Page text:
Government retrenchment and citizen participation in volunteering: A cross-national analysis of OECD countries
- This study analyses how government retrenchment is associated with voluntary activities and examines how changes in levels of government spending are associated with volunteering.
- Data was collected using two waves of large-scale opinion surveys across OECD countries. Government retrenchment measured by the average annual percentage change of government spending over 10 years.
- Participation in voluntary activities is measured by two dependent variables: individual membership in volunteer-involving organizations and individual engagement in unpaid voluntary work.
The results of the study suggest that government retrenchment is positively associated with citizen volunteering. The study also notes that individuals living in the context of large-scale government expansion are less likely to volunteer for voluntary organizations. The findings also suggest that general cuts to public spending are associated with increased active voluntary work by citizens in speciﬁc types of organizations (for example, service-oriented and social service organizations) and more broadly in volunteer-involving organizations in general. The study also found that large-scale expansion of government spending is negatively related to citizen volunteering in a similar way. It suggests that similar results across diﬀerent areas of volunteering may be due to the comprehensive measurement of spending cuts in terms of general government ﬁnal consumption expenditure.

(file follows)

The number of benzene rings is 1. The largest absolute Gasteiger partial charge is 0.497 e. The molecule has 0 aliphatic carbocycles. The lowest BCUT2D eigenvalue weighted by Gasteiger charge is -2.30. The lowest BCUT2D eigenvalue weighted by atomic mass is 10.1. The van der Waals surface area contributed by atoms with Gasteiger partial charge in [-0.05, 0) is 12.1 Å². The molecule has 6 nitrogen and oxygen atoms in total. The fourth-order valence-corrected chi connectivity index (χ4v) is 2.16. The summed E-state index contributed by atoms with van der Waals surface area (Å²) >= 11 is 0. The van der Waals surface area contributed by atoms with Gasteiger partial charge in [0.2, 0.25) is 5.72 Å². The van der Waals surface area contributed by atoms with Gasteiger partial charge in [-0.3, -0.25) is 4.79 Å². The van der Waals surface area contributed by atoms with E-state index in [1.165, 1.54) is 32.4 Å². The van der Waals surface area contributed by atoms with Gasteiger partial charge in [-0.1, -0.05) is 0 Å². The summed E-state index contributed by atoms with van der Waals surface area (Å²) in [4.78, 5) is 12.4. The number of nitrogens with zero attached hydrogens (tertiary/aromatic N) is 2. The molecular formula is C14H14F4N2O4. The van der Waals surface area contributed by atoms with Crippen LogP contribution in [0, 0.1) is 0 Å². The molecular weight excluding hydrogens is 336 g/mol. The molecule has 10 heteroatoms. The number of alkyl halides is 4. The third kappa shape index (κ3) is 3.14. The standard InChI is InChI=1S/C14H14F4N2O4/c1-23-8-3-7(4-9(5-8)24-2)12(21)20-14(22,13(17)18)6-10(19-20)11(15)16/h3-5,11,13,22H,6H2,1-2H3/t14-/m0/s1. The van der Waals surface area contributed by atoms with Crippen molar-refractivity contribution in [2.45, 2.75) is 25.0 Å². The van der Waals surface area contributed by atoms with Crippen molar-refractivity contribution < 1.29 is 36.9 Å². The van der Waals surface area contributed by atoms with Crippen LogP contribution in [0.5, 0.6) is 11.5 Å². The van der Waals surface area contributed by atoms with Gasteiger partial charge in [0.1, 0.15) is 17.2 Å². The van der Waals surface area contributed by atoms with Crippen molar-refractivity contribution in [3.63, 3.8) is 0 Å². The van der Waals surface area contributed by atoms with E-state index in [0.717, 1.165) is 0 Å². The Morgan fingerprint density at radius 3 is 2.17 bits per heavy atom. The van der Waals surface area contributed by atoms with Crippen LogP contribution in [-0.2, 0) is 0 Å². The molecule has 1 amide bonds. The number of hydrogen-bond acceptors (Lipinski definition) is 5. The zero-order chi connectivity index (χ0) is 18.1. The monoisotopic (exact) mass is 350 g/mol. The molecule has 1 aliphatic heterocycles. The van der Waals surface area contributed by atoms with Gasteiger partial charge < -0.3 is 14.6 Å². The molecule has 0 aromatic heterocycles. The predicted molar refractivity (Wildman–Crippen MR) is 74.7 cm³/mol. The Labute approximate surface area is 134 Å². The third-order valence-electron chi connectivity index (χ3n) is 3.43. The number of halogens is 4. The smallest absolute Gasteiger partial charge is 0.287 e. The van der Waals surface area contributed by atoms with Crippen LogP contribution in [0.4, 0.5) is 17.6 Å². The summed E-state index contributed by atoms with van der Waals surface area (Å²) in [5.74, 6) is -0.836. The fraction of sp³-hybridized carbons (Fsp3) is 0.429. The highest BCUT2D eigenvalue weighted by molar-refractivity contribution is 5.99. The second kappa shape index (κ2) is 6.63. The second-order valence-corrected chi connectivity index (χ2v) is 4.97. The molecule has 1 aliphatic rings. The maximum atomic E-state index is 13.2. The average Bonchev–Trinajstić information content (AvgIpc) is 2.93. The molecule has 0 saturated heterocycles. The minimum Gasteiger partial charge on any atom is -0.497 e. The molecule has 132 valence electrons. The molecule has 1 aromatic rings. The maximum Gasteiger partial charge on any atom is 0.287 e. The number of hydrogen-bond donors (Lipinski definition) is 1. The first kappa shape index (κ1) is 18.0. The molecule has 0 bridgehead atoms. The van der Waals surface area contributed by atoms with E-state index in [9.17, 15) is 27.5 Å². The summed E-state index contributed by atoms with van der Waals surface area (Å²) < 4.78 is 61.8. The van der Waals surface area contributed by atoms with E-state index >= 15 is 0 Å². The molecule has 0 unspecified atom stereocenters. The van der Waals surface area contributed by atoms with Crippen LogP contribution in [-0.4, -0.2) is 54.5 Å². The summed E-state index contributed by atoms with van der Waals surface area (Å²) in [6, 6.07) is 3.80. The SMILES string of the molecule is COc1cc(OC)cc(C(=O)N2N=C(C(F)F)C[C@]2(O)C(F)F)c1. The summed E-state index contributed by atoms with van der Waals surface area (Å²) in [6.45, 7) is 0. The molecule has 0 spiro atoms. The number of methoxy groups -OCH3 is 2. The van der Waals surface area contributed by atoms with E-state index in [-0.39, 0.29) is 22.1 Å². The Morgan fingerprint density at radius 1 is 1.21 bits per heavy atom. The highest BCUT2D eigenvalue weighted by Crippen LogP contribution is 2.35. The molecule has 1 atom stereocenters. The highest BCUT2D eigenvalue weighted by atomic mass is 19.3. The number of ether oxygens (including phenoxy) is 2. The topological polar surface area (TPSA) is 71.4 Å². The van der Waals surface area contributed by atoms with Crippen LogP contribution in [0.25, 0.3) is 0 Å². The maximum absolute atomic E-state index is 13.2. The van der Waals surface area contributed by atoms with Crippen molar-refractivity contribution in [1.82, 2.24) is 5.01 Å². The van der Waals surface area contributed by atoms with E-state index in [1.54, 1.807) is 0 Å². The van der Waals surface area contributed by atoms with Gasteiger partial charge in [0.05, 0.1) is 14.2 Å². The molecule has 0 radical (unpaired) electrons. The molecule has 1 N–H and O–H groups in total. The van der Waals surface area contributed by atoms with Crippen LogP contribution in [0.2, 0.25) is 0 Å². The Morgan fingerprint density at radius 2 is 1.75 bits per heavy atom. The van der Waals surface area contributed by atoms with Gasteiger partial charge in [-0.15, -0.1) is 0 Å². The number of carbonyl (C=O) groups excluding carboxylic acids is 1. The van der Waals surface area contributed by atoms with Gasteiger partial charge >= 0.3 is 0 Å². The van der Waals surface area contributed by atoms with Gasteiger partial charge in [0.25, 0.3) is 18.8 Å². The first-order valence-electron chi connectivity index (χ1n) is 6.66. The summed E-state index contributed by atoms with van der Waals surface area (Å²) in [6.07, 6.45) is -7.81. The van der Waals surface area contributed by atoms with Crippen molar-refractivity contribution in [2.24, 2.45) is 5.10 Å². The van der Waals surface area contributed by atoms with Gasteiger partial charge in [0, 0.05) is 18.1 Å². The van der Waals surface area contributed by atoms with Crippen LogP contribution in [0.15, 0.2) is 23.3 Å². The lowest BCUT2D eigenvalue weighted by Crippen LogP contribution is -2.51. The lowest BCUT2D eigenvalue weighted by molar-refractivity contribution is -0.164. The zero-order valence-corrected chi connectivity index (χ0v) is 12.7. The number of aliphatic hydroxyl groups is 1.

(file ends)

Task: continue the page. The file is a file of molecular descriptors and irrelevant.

The study provides policymakers with new insights on the relationship between diﬀerent kinds of government spending and types of volunteering. It also recommends further research using different economic and social variables as data becomes available.